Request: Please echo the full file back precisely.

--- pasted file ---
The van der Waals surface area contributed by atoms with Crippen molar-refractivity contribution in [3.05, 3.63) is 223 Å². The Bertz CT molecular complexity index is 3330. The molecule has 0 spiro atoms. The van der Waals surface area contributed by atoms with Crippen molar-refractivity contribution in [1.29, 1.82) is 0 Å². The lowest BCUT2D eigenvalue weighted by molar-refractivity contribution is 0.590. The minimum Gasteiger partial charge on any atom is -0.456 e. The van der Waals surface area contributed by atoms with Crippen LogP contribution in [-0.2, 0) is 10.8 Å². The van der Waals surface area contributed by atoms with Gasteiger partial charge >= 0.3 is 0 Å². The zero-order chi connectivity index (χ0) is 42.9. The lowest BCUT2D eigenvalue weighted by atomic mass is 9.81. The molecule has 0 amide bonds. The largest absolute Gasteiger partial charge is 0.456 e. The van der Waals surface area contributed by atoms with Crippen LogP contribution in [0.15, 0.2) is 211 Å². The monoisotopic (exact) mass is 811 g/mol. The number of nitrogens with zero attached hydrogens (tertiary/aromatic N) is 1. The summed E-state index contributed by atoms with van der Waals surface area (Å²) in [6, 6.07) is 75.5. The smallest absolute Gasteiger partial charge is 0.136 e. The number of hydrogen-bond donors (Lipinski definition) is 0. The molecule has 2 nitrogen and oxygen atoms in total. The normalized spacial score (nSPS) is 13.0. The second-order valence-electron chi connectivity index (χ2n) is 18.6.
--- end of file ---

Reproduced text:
The van der Waals surface area contributed by atoms with Crippen molar-refractivity contribution in [3.05, 3.63) is 223 Å². The Bertz CT molecular complexity index is 3330. The molecule has 0 spiro atoms. The van der Waals surface area contributed by atoms with Crippen molar-refractivity contribution in [1.29, 1.82) is 0 Å². The lowest BCUT2D eigenvalue weighted by molar-refractivity contribution is 0.590. The minimum Gasteiger partial charge on any atom is -0.456 e. The van der Waals surface area contributed by atoms with Crippen LogP contribution in [-0.2, 0) is 10.8 Å². The van der Waals surface area contributed by atoms with Gasteiger partial charge >= 0.3 is 0 Å². The zero-order chi connectivity index (χ0) is 42.9. The lowest BCUT2D eigenvalue weighted by atomic mass is 9.81. The molecule has 0 amide bonds. The largest absolute Gasteiger partial charge is 0.456 e. The van der Waals surface area contributed by atoms with Crippen LogP contribution in [0.15, 0.2) is 211 Å². The monoisotopic (exact) mass is 811 g/mol. The number of nitrogens with zero attached hydrogens (tertiary/aromatic N) is 1. The summed E-state index contributed by atoms with van der Waals surface area (Å²) in [6, 6.07) is 75.5. The smallest absolute Gasteiger partial charge is 0.136 e. The number of hydrogen-bond donors (Lipinski definition) is 0. The molecule has 2 nitrogen and oxygen atoms in total. The normalized spacial score (nSPS) is 13.0. The second-order valence-electron chi connectivity index (χ2n) is 18.6.